My sister was an addict, so the word "junkie" has always had negative connotations for me. It indicates that someone is powerless to a substance; whether it be drugs, food, alcohol, or anything else that is harmful or does harm.
So, to put "junkie" behind birth? It's just not for me.
I love birth. I remember my first birth like it was yesterday. I was with the mama for almost 48 hours, it was a long induction followed by a long labor followed by quick pushing. Her little one needed to be placed in the NICU for observation so I stayed with her even longer and visited her baby boy.
When I finally got home I was exhausted but alive. I even mentioned to my partner that I smelled like birth. It was then, that I knew I was hooked.
Hooked. There's another possible triggering word, a word with some negative connotations as well, and I used it.
I do have a strong desire to get back into birth work. The move to the Pacific Northwest has been a transitional one and while I have a full time job that is fulfilling me financially, it's not fulfilling me as a person. Only birth work has done that for me.
So am I addicted to birth work? Am I hooked on it? Am I "birth junkie"? I think not, I'm just a woman who wants to live to help other women experience the blissful pleasure that is birth.
Head over to Maiden to Mother to read an article by another doula and the term "birth junkie"
One of my favorite births was a birth where I didn't do much. I, of course, helped both the birthing mother and her husband by making suggestions, soothing her, encouraging her. But when she wanted a shower, she wanted her husband. When the waves and surges became too much, she needed and wanted her husband to hold her up. When she wanted to cry, it was her husband's voice who told her how beautiful she was, how strong she was, how amazing she was and what a great job she was doing.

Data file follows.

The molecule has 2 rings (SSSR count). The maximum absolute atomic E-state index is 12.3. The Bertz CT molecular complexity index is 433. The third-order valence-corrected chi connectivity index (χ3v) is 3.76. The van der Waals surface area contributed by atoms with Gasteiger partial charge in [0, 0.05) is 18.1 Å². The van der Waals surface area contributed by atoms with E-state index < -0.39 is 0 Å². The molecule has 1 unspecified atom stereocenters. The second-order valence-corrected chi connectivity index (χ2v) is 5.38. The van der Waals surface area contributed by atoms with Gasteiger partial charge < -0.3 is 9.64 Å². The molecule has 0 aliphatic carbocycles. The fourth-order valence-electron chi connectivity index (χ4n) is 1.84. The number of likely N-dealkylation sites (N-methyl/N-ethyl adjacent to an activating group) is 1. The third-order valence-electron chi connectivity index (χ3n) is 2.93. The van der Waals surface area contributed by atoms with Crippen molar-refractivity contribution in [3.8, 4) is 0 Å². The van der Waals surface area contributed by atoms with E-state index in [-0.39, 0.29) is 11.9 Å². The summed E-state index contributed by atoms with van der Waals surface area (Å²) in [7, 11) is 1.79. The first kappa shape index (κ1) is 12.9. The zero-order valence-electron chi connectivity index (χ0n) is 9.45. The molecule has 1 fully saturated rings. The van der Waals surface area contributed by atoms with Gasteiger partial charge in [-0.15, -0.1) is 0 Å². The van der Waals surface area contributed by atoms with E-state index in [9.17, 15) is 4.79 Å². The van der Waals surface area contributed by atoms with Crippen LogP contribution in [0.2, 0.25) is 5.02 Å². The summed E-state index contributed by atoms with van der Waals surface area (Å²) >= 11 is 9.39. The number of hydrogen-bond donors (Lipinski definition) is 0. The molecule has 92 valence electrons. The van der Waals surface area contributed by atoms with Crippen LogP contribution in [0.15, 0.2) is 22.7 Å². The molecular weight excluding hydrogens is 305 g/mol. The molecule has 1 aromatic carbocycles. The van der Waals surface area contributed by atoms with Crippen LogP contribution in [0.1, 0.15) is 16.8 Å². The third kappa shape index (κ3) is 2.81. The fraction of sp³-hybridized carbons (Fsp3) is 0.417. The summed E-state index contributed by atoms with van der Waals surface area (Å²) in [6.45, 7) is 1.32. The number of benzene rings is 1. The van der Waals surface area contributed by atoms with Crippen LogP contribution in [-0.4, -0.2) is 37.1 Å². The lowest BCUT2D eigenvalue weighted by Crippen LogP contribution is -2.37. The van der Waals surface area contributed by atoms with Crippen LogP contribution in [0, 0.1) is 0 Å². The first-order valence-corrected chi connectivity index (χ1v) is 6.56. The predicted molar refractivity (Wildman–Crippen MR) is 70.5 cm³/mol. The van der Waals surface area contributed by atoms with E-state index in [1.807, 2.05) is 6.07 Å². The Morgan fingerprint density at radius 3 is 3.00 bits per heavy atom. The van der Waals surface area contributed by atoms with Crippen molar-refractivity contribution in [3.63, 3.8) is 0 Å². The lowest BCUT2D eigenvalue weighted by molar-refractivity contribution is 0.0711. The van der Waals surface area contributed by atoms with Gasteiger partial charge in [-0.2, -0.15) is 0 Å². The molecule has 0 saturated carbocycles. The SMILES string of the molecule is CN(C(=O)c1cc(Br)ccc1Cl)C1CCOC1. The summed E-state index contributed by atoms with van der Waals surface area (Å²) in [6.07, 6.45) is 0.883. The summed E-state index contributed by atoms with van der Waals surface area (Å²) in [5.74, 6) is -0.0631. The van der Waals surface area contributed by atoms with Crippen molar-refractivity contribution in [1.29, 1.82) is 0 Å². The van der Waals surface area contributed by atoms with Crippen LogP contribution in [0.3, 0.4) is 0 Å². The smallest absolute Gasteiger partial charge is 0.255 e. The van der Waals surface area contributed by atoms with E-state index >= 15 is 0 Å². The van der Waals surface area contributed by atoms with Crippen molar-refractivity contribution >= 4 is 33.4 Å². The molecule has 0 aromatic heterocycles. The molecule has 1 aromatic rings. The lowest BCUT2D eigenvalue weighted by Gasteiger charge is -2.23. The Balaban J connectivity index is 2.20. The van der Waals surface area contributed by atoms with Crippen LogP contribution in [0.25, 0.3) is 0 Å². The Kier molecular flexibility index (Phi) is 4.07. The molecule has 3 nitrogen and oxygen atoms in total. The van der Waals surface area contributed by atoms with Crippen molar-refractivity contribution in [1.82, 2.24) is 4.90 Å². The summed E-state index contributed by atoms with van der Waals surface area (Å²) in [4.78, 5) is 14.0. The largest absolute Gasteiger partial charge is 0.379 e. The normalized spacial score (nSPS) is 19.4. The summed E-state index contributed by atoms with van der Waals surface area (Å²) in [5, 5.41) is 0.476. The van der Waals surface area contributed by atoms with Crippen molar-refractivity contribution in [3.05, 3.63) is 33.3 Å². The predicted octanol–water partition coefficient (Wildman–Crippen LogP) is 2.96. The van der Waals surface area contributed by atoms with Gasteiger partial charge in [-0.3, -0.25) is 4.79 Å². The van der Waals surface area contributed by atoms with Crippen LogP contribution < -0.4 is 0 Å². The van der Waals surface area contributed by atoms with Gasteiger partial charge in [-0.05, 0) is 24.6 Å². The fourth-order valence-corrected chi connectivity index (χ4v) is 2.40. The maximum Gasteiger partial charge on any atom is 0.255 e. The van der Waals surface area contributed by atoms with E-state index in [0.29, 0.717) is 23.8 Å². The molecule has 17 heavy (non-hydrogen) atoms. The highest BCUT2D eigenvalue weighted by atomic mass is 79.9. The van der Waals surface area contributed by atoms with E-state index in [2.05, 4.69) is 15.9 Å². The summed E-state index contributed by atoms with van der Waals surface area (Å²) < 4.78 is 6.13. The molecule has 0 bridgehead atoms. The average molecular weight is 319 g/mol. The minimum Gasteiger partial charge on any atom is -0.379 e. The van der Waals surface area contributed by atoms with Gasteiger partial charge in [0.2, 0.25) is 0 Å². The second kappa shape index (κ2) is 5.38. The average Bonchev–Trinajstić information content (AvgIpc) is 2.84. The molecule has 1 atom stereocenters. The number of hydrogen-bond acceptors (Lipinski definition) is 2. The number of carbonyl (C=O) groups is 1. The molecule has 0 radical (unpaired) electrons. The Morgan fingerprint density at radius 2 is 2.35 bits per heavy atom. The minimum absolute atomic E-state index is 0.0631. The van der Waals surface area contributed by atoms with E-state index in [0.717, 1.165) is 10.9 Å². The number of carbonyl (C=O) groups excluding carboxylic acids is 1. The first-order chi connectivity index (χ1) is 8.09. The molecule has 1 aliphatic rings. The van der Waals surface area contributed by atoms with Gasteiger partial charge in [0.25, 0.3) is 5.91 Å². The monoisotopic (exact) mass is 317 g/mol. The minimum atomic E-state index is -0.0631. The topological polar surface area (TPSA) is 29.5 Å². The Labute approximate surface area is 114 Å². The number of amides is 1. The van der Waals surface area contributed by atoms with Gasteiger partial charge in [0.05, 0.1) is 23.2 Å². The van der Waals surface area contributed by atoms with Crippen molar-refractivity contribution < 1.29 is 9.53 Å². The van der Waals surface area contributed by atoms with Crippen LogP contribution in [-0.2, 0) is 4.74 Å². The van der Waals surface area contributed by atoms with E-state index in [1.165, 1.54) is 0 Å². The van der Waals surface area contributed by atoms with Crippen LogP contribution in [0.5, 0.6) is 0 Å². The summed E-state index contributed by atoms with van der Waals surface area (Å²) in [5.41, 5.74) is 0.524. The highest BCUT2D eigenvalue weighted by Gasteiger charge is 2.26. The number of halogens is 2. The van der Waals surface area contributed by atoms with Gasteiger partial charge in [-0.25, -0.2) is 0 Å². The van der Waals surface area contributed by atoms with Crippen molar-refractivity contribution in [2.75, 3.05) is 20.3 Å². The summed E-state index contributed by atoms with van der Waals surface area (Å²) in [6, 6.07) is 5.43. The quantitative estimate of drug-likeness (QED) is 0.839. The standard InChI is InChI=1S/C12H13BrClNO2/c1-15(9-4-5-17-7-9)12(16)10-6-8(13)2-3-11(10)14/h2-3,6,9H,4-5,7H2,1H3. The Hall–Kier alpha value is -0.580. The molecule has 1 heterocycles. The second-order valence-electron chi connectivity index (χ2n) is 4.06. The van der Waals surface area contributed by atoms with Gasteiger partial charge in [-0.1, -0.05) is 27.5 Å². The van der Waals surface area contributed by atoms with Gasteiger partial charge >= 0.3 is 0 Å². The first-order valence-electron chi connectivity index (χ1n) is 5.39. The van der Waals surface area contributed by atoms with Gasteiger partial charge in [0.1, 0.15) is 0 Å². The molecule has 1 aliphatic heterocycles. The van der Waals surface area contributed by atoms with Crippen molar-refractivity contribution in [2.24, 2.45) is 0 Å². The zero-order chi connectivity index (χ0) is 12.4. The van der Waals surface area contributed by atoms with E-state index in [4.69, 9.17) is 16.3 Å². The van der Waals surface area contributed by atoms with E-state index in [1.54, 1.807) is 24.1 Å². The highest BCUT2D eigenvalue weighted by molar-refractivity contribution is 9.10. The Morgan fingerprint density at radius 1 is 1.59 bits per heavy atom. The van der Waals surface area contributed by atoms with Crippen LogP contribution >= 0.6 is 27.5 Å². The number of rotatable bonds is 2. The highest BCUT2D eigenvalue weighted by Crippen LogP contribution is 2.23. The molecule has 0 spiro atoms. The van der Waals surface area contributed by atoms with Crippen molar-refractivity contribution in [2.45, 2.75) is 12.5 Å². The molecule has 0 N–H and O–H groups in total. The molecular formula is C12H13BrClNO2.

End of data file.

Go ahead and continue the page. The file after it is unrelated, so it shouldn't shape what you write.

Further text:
In our postpartum visit I remarked that I felt like I didn't do all that much, and she countered that it was amazing and necessary for me to be there. She recalled my voice in her ear during the pushing, my voice encouraging her husband (and her) and my voice of comfort when papa when to fawn over his son while she birthed her placenta.
It's true that sometimes as doulas we take a secondary, albeit important and vital, role when there is a partner. And that's okay.
By Julie Byers
It is a hard thing for a doula to admit:
The best births are the ones at which I’m not needed.
Superfluous. Merely a concierge service. Standing around twiddling my thumbs or sitting in the corner knitting.
Truth? Sometimes I’m baffled by my work as a doula. I’m confused by the mystery that my presence makes an impact. Especially when I don’t *do* anything.
Take Julia’s birth. I left Julia’s birth feeling like her three year old did more than I did. I mean, really. What did I possibly offer to that family? And then later, Julia’s husband says I was worth every penny.
It made no sense.
Or Melissa’s birth. I fanned her. With a manilla folder. That’s about all I did. And then later, she says she couldn’t have done it without me.
It made no sense.
I read about the early studies on doula support. In those double-blind randomized controlled trials, the laboring women had no idea that the extra woman in the room was a doula. They’d never met her before. Yet, their birth outcomes were significantly better than the births that did not get the “extra person.”
It made no sense.
Nearly 8 years into this gig, I think I’m maybe beginning to understand how doulas work.
I’m reading an incredible book titled The Worst Is Over: What to Say When Every Moment Counts. I bought the book thinking it would help with my kids. Norah has an anxious tummy and Cedar is ever catapulting from high places. I never imagined how it might relate to my birth work. But, of course, women in childbirth are in an altered state of consciousness just like people who experience trauma. Childbirth is NOT trauma and not always even painful but the brain does go into an altered state. Women in childbirth are often dreamy, time becomes hazy, thoughts may be confusing, suggestions plant deeply. I already knew how important language is for birthing women but this book took it up 10 notches. And it taught me about pacers.
Read the rest on Julie's blog.
Hi there! I'm Erika Davis and I'm a doula working in the Seattle and South Puget Sound area.